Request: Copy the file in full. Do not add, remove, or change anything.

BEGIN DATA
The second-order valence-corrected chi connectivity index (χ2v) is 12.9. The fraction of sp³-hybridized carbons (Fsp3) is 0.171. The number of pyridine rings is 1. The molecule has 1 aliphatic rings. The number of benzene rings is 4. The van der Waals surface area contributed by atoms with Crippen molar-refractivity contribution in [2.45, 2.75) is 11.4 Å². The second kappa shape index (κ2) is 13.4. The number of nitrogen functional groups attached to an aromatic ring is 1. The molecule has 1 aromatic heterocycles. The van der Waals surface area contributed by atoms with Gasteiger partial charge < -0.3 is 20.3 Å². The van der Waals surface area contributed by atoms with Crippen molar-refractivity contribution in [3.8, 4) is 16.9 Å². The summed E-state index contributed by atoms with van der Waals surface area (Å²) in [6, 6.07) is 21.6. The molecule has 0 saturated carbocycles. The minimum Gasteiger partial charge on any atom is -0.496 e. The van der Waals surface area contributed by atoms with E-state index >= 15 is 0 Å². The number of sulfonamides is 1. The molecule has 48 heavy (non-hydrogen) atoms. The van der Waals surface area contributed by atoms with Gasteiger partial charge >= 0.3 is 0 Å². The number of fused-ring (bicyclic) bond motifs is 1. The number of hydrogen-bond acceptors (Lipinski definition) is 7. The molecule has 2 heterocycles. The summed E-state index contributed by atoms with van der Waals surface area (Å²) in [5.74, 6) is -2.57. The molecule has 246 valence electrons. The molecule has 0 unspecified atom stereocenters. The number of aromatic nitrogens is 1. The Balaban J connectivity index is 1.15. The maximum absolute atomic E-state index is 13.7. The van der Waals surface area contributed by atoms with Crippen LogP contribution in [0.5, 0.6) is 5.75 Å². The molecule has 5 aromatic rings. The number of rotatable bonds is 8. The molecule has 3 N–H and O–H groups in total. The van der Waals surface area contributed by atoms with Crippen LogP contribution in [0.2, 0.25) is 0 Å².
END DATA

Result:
The second-order valence-corrected chi connectivity index (χ2v) is 12.9. The fraction of sp³-hybridized carbons (Fsp3) is 0.171. The number of pyridine rings is 1. The molecule has 1 aliphatic rings. The number of benzene rings is 4. The van der Waals surface area contributed by atoms with Crippen molar-refractivity contribution in [2.45, 2.75) is 11.4 Å². The second kappa shape index (κ2) is 13.4. The number of nitrogen functional groups attached to an aromatic ring is 1. The molecule has 1 aromatic heterocycles. The van der Waals surface area contributed by atoms with Gasteiger partial charge < -0.3 is 20.3 Å². The van der Waals surface area contributed by atoms with Crippen molar-refractivity contribution in [3.8, 4) is 16.9 Å². The summed E-state index contributed by atoms with van der Waals surface area (Å²) in [6, 6.07) is 21.6. The molecule has 0 saturated carbocycles. The minimum Gasteiger partial charge on any atom is -0.496 e. The van der Waals surface area contributed by atoms with E-state index >= 15 is 0 Å². The number of sulfonamides is 1. The molecule has 48 heavy (non-hydrogen) atoms. The van der Waals surface area contributed by atoms with Gasteiger partial charge >= 0.3 is 0 Å². The number of fused-ring (bicyclic) bond motifs is 1. The number of hydrogen-bond acceptors (Lipinski definition) is 7. The molecule has 2 heterocycles. The summed E-state index contributed by atoms with van der Waals surface area (Å²) in [5.74, 6) is -2.57. The molecule has 246 valence electrons. The molecule has 0 unspecified atom stereocenters. The number of aromatic nitrogens is 1. The Balaban J connectivity index is 1.15. The maximum absolute atomic E-state index is 13.7. The van der Waals surface area contributed by atoms with Crippen LogP contribution in [0.5, 0.6) is 5.75 Å². The molecule has 5 aromatic rings. The number of rotatable bonds is 8. The molecule has 3 N–H and O–H groups in total. The van der Waals surface area contributed by atoms with Crippen LogP contribution in [0.2, 0.25) is 0 Å².